Sports policy under the microscope

By Deidre Fanene ,

552 Hits

SPORTS MEETING: Faleomavaega Vincent Fepuleai, Fritz Tuiavi’i, Tuala Mathew Vaea and Papali’i F. Cafferellli were among the officials at the meeting yesterday.

SPORTS MEETING: Faleomavaega Vincent Fepuleai, Fritz Tuiavi’i, Tuala Mathew Vaea and Papali’i F. Cafferellli were among the officials at the meeting yesterday.

The Ministry of Education, Sports and Culture (M.E.S.C.) has initiated a review of the Samoa National Sports Policy launched in 2010. The review was the subject of a workshop held at the Aute Conference Room at M.E.S.C. yesterday.

The facilitators are Candice Apelu-Mariner and Fila Fuamatu.

Ms. Mariner has 13 years experience in the Sports and Health Sectors in Samoa and New Zealand. She was a former Principal Sports Officer at M.E.S.C and she is currently working as a Project Manager Service Integration and programmes Development in New Zealand.

Ms. Fuamatu has 15 years experience working in the Education sector in New Zealand and Samoa as a Primary School teacher and Community coach in Samoa while working as a Senior Sports Officer managing the Fiafia Sports Programme at M.E.S.C.

She is currently residing in New Zealand as a Health Promoting School advisor while completing her postgraduate studies in Public Health specializing in the Pacific Health and engaging sports policy.

During an interview with Mrs. Mariner, she said Samoa is one of the few countries in the Pacific that actually has a current National Sports Policy.

“So today is at a process of reviewing the National Sports Policy that was launched in 2010,” she said.

“As per normal government policy cycles, the policy was launched in 2010 and it was a five year policy so today is about looking at reviewing that policy and then look at what Samoa’s priorities are for the next 10 years.”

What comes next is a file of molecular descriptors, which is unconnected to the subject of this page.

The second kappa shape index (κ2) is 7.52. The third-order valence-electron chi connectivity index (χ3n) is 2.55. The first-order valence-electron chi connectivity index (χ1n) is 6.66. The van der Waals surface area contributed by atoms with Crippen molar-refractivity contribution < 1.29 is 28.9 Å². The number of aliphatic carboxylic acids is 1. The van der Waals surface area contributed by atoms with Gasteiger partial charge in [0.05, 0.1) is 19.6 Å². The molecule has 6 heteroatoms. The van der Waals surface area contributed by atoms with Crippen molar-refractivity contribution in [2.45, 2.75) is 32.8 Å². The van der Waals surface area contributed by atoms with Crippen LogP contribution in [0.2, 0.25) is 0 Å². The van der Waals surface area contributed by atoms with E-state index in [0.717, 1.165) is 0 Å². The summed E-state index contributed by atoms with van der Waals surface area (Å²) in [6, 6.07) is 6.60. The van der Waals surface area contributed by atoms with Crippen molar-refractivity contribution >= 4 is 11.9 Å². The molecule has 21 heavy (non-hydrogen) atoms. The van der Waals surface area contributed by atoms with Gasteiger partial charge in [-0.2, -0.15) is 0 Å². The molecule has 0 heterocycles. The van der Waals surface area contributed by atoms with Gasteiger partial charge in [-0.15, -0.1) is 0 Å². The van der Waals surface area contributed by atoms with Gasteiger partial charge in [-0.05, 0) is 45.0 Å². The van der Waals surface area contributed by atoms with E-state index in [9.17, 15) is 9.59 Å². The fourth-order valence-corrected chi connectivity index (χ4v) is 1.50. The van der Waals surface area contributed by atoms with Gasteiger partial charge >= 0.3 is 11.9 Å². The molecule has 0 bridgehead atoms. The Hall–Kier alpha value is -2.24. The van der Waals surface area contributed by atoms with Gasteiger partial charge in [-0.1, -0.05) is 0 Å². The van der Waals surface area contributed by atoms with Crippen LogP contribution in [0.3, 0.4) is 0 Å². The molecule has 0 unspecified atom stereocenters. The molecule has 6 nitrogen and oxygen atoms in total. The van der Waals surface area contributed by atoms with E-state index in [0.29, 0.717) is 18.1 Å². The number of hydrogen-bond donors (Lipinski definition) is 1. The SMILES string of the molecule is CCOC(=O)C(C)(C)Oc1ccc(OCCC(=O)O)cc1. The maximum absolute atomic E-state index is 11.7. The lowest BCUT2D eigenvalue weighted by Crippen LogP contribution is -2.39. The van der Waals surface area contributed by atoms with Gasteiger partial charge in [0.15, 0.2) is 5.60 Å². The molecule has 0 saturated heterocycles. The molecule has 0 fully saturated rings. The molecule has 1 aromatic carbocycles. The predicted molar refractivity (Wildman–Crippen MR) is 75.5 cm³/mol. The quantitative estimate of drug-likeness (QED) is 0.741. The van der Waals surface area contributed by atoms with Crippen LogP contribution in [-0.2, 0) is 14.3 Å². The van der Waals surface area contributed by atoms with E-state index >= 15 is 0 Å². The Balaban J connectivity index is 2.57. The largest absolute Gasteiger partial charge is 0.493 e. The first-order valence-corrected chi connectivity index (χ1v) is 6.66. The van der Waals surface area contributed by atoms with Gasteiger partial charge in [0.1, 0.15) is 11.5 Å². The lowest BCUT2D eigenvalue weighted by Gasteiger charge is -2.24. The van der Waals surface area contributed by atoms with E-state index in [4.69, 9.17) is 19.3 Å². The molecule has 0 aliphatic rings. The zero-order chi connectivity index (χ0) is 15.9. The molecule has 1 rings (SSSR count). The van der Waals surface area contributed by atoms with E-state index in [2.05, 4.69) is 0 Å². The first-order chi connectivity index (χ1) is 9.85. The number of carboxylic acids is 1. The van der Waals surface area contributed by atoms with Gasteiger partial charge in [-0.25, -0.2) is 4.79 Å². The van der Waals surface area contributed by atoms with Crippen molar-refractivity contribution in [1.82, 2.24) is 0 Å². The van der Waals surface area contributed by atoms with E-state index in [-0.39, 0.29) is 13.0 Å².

The goal is to improve on the existing policy.

“The plan is to give the right of way that will assist Samoa reach its potential at all different levels,” she said.

“That’s why today we’ve got members of the National Sports Organization, we’ve got government departments, NGO’s, Private Sector, international donors and partners because they all play a role in developing Samoa’s sports sector.”

FACILITATOR: Candice Apelu-Mariner
FACILITATOR: Candice Apelu-Mariner

What’s the most common challenge in any sports sector?

“The most common challenge in any country is normally the limited resources,” said Mrs. Mariner.

“Today also is about looking at how we can make best use of the limited resources in Samoa has.

“As we all know historically even with the limited resources, Samoa has managed to punch above its weight in quite a number of sports. So today is about how we can be more efficient and effective as I said before, today is a process and no answers are going to be finalized today.

“It’s about consulting the community as well so today we are just kick starting the process.”

Asked what she is expecting from the workshop she said she isn’t looking at the challenges but she is looking at how far they have come and where they are now.

“Hopefully within the next couple of days and months it’s about where Samoa wants to be in the next 10 years,” she said. “Not only in terms of high performance from our elite athletes but also in a population level realizing its potential of sports in the preventions space around health, education, and economic development.

“How we can achieve social outcomes through sports, that’s all the potential that the sports sector has.

“One of the things that we don’t do well in Samoa is showcase the great things that are happening as well as the success stories.

“We need to put out more success stories because in the sport sector we mostly tend to focus on what’s not working or the challenges, but today is about what is working and what are we doing well, and we need to highlight that.

“We are focusing on how  we can collectively work together to shape and design a system or a sports sector that works for everybody right from grass roots up to  the elite level.”

© Samoa Observer 2016

Developed by Samoa Observer in Apia